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Dutchess_lll's avatar

Do you, or did you, treat your children differently in public than you did when you were home alone with them?

Asked by Dutchess_lll (8748points) March 22nd, 2018

Also, when you’re in public can you tell when people aren’t treating their kids like they normally do?

My answers are No, I was just as mean to them in public as I was at home, LOL!

And Yes I can tell when someone is treating their kids in public differently than they normally do. It’s a huge red flag to me.

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21 Answers

Dutchess_III's avatar

Regarding people treating their kids in public differently; I can tell because the kids are invariably brats and the parents know they can’t slap or punch or yank whatever they normally do (which is why the kids are brats in the first place,) and they’re at a loss of what to do and they do nothing beyond a timid, “No Joey. Don’t do that.” and Joey does that anyway.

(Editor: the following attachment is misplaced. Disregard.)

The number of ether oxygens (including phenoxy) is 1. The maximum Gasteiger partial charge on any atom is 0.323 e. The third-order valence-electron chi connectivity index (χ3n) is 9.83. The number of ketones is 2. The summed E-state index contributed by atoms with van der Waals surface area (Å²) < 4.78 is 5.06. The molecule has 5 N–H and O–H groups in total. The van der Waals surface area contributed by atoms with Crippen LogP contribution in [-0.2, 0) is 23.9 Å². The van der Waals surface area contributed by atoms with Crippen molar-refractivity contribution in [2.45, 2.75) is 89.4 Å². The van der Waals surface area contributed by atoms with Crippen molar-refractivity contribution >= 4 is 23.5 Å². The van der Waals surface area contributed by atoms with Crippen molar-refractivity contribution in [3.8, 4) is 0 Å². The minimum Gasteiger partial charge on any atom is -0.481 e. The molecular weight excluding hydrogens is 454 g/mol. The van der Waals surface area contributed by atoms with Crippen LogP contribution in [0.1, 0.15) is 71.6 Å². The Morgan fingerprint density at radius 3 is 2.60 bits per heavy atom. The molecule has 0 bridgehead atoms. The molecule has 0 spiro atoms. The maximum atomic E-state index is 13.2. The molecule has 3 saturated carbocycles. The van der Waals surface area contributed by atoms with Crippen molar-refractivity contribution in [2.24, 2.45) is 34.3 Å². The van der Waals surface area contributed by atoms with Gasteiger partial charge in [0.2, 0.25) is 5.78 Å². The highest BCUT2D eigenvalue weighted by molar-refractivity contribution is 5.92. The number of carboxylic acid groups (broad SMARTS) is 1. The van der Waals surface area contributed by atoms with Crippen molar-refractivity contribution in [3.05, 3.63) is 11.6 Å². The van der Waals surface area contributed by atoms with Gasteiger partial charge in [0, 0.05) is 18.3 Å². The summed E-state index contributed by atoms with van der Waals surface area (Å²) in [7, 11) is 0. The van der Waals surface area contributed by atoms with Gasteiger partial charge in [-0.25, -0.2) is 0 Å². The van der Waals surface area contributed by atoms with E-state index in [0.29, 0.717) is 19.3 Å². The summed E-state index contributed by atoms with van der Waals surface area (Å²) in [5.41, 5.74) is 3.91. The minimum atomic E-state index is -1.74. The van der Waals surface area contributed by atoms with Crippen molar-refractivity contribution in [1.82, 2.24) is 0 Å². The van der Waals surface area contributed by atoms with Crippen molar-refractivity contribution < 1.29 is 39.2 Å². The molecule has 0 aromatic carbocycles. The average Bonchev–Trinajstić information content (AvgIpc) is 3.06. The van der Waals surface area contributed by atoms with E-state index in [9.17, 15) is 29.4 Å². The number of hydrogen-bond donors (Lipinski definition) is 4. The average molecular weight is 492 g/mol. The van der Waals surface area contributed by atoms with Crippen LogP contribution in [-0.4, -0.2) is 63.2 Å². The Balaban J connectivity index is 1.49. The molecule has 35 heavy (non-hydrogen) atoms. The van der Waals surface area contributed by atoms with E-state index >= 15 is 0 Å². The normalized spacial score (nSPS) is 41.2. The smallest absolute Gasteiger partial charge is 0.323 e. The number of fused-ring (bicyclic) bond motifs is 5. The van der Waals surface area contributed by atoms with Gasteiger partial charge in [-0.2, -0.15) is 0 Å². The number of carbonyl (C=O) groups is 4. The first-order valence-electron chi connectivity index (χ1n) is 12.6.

janbb's avatar

I think I was more worried about their behavior in public so I was tenser and more impatient but they weren’t brats and I didn’t whack them.

Dutchess_III's avatar

My kids were good too but if discipline was required, discipline is what they got, just like at home.
When my grandson was about 3 we had gone to the grocery store. Somehow we ended up in the video section. Don’t know who because I didn’t have the money to rent a video. He spied a Barney video and wanted it SO BAD, and started wailing and crying a would not be consoled. So we went outside and sat on a bench out there, for some time out, and I just waited for him. He’d beseechingly how out his hands to complete strangers going “Barney! Barney!” and tears running down his face. They all looked at me strangely, though. Don’t know why. I wasn’t crying “Johhny Depp! Johnny Depp!” with tears running down my face. I was just sitting there.